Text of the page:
My experience from the 20 years I spent in the public sector – most of it in the trade and investment environment – tells me government has excelled in terms of developing mechanisms to redress the economic imbalances arising from over 300 years of colonial and apartheid conquest, but there are numerous reasons for its failure to achieve its noble ideals. These range from, inter alia, the structure of the global economic system; macro-environmental challenges; the historical legacy of apartheid’s spatial planning; to challenges such as its inability to attract and retain the requisite capacity to implement its mechanisms.
The bouquet of incentives provided by government ranges from support for research and development which is the core of innovation; manufacturing; to market access – both domestic and foreign. Learning from the Afrikaner capitalism (as eloquently illustrated by Dan O’Meara in his seminal book, “Die Volk Kapitalisme”), the state has to play a meaning role in driving the economic transformation to create the South Africa we’ve yearned for despite the apparent contradictions inherent in our constitutional democracy – for instance, the apex court, the Constitutional Court, has just ruled some provisions of the regulations of the Broad-Based Black Economic Empowerment Act (BBBEE) are “invalid and unconstitutional”. This is celebrated as victory by conservative formations such as Sakeliga whose members have benefited from the legacy of apartheid.
For those who are quick to decry our negotiated settlement of 1994 as selling out by citing these challenges, do remember that the developments globally then had forced us to the negotiating table as a tactical necessity: just in a nutshell, the disintegration of the Soviet Union; the unification of Germany; the Nkomati Accord; the resolution of the conflict in Angola with the closure of our guerrilla camps (and their reopening in the distant Uganda) and the withdrawal of the Cuban internationalist forces as preconditions for the liberation of Namibia. These developments basically meant we had no military bases in the frontline states.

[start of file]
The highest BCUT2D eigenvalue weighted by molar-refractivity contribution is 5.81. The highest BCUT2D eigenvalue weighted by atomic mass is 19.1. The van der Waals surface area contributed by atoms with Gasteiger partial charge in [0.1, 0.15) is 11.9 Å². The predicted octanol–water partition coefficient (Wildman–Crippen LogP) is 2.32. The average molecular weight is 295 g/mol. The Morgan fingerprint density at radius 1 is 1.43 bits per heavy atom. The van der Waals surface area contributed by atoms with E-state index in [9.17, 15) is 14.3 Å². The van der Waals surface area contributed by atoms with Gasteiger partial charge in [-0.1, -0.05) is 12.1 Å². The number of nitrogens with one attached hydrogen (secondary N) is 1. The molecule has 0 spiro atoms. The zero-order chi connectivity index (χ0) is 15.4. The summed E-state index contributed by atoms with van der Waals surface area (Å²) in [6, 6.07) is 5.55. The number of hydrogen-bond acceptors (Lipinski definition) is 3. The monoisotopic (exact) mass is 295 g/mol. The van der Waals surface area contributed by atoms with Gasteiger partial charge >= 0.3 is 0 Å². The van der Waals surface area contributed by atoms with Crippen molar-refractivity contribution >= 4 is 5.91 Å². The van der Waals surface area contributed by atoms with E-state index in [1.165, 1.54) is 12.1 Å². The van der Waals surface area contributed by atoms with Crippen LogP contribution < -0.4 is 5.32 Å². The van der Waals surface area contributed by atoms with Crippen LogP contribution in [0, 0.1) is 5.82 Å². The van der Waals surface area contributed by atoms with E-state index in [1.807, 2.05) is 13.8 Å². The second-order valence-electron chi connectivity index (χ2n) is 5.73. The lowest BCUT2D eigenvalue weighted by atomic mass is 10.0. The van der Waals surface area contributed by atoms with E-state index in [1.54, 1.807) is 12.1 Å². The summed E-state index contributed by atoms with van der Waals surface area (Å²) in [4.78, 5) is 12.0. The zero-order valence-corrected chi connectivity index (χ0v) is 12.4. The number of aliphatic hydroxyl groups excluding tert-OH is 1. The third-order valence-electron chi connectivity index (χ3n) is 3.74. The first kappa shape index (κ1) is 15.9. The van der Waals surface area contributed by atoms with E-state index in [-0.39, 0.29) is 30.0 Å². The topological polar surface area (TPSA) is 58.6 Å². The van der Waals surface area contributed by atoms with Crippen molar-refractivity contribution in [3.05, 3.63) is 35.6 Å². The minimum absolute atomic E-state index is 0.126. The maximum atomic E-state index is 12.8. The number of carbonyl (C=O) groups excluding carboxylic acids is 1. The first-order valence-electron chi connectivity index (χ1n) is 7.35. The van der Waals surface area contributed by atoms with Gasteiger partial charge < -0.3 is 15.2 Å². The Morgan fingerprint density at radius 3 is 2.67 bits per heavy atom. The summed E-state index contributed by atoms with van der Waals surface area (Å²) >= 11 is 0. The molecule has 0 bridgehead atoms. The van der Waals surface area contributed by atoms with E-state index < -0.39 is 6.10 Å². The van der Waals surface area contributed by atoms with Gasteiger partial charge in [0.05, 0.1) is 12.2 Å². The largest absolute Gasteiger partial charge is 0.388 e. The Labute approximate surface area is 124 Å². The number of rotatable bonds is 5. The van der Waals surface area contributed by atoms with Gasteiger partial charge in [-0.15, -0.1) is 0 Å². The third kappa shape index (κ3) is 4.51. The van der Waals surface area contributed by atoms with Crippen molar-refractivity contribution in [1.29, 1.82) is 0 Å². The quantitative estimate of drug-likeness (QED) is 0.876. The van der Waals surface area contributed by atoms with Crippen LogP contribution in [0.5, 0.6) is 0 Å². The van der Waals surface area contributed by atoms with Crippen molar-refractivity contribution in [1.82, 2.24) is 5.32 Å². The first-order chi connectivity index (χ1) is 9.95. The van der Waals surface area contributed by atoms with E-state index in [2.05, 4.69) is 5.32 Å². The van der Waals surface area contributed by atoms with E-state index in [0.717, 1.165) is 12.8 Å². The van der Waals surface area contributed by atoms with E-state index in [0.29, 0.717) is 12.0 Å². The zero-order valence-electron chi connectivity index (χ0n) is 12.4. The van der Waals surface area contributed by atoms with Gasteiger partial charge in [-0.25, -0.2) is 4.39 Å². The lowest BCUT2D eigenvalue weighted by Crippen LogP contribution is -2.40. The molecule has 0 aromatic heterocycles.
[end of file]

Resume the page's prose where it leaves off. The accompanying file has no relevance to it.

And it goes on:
Our development finance institutions (DFIs) such as the IDC and NEF do take stakes in bankable entrepreneurial initiatives, but the ecosystem is still inadequate for successful entrepreneurship development. I fault the government for believing that our commercial banks, which are highly conservative, will finance projects which they deem too risky. I’m also aggrieved at government for taking away the option of black entrepreneurs tapping into their pension fund to finance their exit from the world of work into full time entrepreneurship while they know commercial banks – which remain untransformed – will never ever trust us as black entrepreneurs. And I’m unashamedly being personal in this instance. The other difficulty is that we have a small pool of venture and angel investors in this country. These mean chances of capital raising in this country are almost zilch. Most worrying, for me, is the bastardisation and almost criminalisation of the tender system as it is perceived to be tantamount to corruption when it benefits black companies and not the white establishment.
Having said all of these, townships are a huge market. So I’m not worried about the semantics whether you call it township economy (as coined by the Gauteng government as decried by Hadebe Hadebe and Adv Thamsanqa Malinga in his excellent book, “Blame on Apartheid”) or local economic development (as defined in the Integrated Development Plans), this is a spending power we cannot ignore. Enterprise development – particularly the manufacturing element – in our townships is non-existent or lagging behind to tap into this market.